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Those for whom cycling means nothing, read on. It’s not all bad.

May 8, 2007

Finally! The Rourkie, pictured here for those of you you may have forgotten, is finally really on the road.

It came with Look pedals, and I had my old trusty Carnac shoes shipped over, thank you Danya, in the hope that I could actualise the theoretical capability of said shoes to convert from SPD cleats to the more roadie Look ones. I mentioned this conversion process to my Dutch colleague Kamilla Bak who said “don’t you just put your feet on the pedals and push down?” No wonder the Dutch have such a terrible Tour de France record (especially compared to their Luxembourger and Belgian neighbours).

So the conversion process remained theoretical, and I opted for the cheaper and quicker process of getting old SPD pedals on eBay, quickly accomplished in an afternoon at work for about £6.

Getting the old pedals off turned out to be the challenge – the bike had for some time lived by the Welsh seaside, and the pedals were heavily oxidised in the thread. It was delivered into the hands of the men of Putney Cycles, which luckily held large spanners dedicated to the task of removing recalcitrant pedals. While I was there I had the good fortune to meet one of the locals, who seemed to know a thing or two about bikes: “You don’t want to use those pedals – they’re rubbish! – you want to get some toe-clips. Just look at my bike out there! And you want to get some paint onto that bike…” I interjected that I would indeed get a respray done as soon as my budget allowed, but “…you don’t want to wait that long! just get some <insert brand name I’ve forgotten, but sounded dangerously like hammertone – you know, the stuff that looks suspiciously like hammered metal, in a really cheesy way> just look at my bike out there, just get a half-inch brush and slap it on (with sound effects and gestures)…” I got the impression that my interjection was wasted, then “…you don’t want to be riding on those tyres, what you want is…” you get the picture.

The mechanic with the large spanner (still trying to unbond the pedals from the cranks) said “he’s one of our more eccentric customers.” I said something to the effect of “you don’t say!” with a mildly ironic intonation. At last the pedals came off, the new pedals went on, I got extended unsolicited advice about the correct mudguards to purchase and/or construct from objects frequently found in the houses of the eccentric, with invitations to inspect the bike on which said objects were appropriately installed, and £4 poorer, left the shop. For the pedal removal alone I would have paid the £4, but the vast amount of advice offered was priceless.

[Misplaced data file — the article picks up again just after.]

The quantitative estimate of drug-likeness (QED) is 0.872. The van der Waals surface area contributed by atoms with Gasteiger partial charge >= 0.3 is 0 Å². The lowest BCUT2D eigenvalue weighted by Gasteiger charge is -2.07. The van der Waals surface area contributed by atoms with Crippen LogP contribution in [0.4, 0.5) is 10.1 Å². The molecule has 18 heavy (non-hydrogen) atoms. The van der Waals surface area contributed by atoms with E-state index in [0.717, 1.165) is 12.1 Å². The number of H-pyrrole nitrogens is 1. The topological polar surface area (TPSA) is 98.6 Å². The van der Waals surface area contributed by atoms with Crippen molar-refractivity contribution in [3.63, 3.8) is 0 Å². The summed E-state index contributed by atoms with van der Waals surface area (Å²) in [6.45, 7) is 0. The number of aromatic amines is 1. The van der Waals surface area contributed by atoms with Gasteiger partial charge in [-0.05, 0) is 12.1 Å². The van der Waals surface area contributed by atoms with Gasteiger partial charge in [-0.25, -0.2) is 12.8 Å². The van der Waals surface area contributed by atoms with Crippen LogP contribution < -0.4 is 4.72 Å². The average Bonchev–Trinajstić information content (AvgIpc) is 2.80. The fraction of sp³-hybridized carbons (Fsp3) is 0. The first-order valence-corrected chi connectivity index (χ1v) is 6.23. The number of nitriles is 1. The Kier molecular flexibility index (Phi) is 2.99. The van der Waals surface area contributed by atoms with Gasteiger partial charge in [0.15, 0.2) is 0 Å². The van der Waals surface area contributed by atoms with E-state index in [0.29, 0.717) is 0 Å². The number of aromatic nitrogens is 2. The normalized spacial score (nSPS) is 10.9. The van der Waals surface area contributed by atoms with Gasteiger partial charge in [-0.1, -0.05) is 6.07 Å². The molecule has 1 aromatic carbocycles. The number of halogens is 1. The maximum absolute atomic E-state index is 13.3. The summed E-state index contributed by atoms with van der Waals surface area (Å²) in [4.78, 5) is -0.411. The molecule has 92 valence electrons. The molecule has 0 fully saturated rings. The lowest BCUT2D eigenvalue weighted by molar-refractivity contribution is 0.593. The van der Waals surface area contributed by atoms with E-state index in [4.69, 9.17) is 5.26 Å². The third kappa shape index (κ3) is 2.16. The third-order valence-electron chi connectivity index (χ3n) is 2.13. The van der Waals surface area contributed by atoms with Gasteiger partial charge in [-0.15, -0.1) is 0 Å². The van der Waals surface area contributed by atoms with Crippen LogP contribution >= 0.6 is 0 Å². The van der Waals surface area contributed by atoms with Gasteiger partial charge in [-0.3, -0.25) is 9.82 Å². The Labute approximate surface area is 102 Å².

What really made my day, though was the stream of shop staff coming to ogle the majesty of the vintage hand-built frame.

I’ve only taken it out a couple of times on public roads now, but it feels light and nimble. I have to adjust the gear-shifting a little, I’ve moved the seat

Brooks Professional

(thank you Richard! I had that shipped over as well as shoes and helmet – it seemed a bit weird importing a Brooks saddle into England) around a couple of times, replaced the brake-pads and generally wiped, cleaned and lubed, and it’s starting to feel like mine.

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2 comments

  1. Erik Dekker does not approve or your remarks. Nor Does Bram Tankink 🙂


  2. And they won le Tour how many times?
    My point exactly. Not only do they not win, they can’t take criticism, apparently.



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